by Kerri Rhodes Jenkins
There are three paths from addiction: Recovery, Jail, or Death.
After we lost Taylor in 2018, I promised I would find a way to be part of making a dent in how we treat addiction and help create programs that would have helped him in this fight. Delegate Carrie Coyner, Anne Moss Rogers, and I took HB 928 to the Virginia General Assembly in 2019.
A recovery high school did not exist when we entered this battle and it would have been a game changer for our family when Taylor was struggling with addiction and trying to graduate. When I tell you it was a nightmare I mean it. For far too long we have stigmatized the disease of addiction and many of these students were suspended or expelled. They did not have access to the support and services they needed for recovery.
Del. Coyner drafted the HB 928 and Anne Moss and I, armed with Taylor and Charles’s stories, were the faces of why it matters so very much that we intervene as early as we can. Lives depend on it.
On August 1, 2022, I attended the ribbon cutting as we opened the first Recovery High School in the Commonwealth. To think back three years ago and to stand there today was emotional. I felt the tears as they cut that ribbon.
I know so many families that needed this and it didn’t exist. And I know so many families that are going to have a better chance of seeing their children find recovery because today we filled a gap.
Carrie Coyner, thank you for sponsoring this bill and allowing me to share Taylor’s story. I am so grateful and I hope I get to continue to be a part of this project. Nothing would make me happier. Anyone in region 1 in central Virginia can apply.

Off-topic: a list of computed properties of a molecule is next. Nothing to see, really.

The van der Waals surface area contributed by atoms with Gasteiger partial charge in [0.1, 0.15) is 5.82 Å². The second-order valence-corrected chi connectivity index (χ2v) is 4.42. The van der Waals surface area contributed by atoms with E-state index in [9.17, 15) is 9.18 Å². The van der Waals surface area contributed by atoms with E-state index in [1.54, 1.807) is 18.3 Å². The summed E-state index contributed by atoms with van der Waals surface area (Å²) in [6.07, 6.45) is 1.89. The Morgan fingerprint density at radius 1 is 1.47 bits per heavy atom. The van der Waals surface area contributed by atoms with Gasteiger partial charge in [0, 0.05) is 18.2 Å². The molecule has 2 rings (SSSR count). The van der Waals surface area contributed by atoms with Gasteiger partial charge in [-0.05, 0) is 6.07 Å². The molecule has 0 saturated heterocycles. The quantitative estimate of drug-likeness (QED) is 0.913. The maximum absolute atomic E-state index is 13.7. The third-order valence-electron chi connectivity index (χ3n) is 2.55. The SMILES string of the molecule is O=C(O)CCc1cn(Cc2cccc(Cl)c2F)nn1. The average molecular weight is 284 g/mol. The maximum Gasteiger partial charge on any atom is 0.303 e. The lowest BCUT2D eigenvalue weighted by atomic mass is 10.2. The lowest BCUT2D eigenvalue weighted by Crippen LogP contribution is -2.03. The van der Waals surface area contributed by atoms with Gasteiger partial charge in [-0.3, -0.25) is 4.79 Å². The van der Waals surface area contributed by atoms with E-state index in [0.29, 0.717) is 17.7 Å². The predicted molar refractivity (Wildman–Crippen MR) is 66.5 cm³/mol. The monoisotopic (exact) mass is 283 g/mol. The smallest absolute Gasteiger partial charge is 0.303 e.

Chesterfield Recovery Academy is open to students from Region 1 school divisions in central Virginia including:
- Charles City County
- Chesterfield County
- Colonial Heights
- Dinwiddie County
- Goochland County
- Hanover County
- Henrico County
- New Kent County
- Powhatan County
- Prince George County
- Surry County
- Sussex County
To be considered for enrollment, students must be substance-free for 20 to 30 days. Once enrolled, students may remain in Chesterfield Recovery Academy through graduation or may return to their home school when they feel ready to do so. If the academy reaches its enrollment limit, applicants will be placed on a waiting list. Admission continues on a rolling basis as openings become available.
Here a few posts on the history of HB 928, recovery school for Virginia.